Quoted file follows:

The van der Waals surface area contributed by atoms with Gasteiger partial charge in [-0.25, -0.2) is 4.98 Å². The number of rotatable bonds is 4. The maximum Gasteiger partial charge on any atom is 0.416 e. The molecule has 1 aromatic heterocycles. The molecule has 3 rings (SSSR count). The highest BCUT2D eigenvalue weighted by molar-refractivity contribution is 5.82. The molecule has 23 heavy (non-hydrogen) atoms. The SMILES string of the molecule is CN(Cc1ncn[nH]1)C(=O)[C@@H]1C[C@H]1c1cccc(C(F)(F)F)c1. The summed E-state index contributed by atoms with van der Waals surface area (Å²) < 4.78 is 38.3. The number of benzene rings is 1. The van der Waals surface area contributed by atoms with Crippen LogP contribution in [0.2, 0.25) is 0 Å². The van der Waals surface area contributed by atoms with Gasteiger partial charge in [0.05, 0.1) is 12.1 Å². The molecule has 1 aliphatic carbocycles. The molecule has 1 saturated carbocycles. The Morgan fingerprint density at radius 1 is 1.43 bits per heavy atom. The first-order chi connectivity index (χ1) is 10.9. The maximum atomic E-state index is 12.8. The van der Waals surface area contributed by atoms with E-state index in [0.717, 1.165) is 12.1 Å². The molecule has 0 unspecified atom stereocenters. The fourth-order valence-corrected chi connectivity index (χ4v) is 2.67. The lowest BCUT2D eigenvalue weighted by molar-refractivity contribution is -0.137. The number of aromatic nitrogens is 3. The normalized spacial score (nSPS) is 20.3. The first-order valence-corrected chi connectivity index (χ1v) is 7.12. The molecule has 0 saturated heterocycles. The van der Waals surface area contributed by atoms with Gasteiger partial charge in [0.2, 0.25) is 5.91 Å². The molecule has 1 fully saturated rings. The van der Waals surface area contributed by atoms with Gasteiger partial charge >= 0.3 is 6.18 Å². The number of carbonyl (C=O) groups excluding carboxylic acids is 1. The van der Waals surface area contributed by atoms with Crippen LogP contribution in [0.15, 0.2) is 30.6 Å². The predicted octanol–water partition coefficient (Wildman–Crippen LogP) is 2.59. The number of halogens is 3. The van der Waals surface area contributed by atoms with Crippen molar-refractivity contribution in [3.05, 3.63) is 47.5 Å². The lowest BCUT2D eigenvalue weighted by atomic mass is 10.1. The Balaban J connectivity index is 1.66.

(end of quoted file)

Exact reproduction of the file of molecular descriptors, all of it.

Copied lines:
The van der Waals surface area contributed by atoms with Gasteiger partial charge in [-0.25, -0.2) is 4.98 Å². The number of rotatable bonds is 4. The maximum Gasteiger partial charge on any atom is 0.416 e. The molecule has 1 aromatic heterocycles. The molecule has 3 rings (SSSR count). The highest BCUT2D eigenvalue weighted by molar-refractivity contribution is 5.82. The molecule has 23 heavy (non-hydrogen) atoms. The SMILES string of the molecule is CN(Cc1ncn[nH]1)C(=O)[C@@H]1C[C@H]1c1cccc(C(F)(F)F)c1. The summed E-state index contributed by atoms with van der Waals surface area (Å²) < 4.78 is 38.3. The number of benzene rings is 1. The van der Waals surface area contributed by atoms with Crippen LogP contribution in [0.2, 0.25) is 0 Å². The van der Waals surface area contributed by atoms with Gasteiger partial charge in [0.05, 0.1) is 12.1 Å². The molecule has 1 aliphatic carbocycles. The molecule has 1 saturated carbocycles. The Morgan fingerprint density at radius 1 is 1.43 bits per heavy atom. The first-order chi connectivity index (χ1) is 10.9. The maximum atomic E-state index is 12.8. The van der Waals surface area contributed by atoms with E-state index in [0.717, 1.165) is 12.1 Å². The molecule has 0 unspecified atom stereocenters. The fourth-order valence-corrected chi connectivity index (χ4v) is 2.67. The lowest BCUT2D eigenvalue weighted by molar-refractivity contribution is -0.137. The number of aromatic nitrogens is 3. The normalized spacial score (nSPS) is 20.3. The first-order valence-corrected chi connectivity index (χ1v) is 7.12. The molecule has 0 saturated heterocycles. The van der Waals surface area contributed by atoms with Gasteiger partial charge in [0.2, 0.25) is 5.91 Å². The molecule has 1 fully saturated rings. The van der Waals surface area contributed by atoms with Gasteiger partial charge >= 0.3 is 6.18 Å². The number of carbonyl (C=O) groups excluding carboxylic acids is 1. The van der Waals surface area contributed by atoms with Crippen LogP contribution in [0.15, 0.2) is 30.6 Å². The predicted octanol–water partition coefficient (Wildman–Crippen LogP) is 2.59. The number of halogens is 3. The van der Waals surface area contributed by atoms with Crippen molar-refractivity contribution in [3.05, 3.63) is 47.5 Å². The lowest BCUT2D eigenvalue weighted by atomic mass is 10.1. The Balaban J connectivity index is 1.66.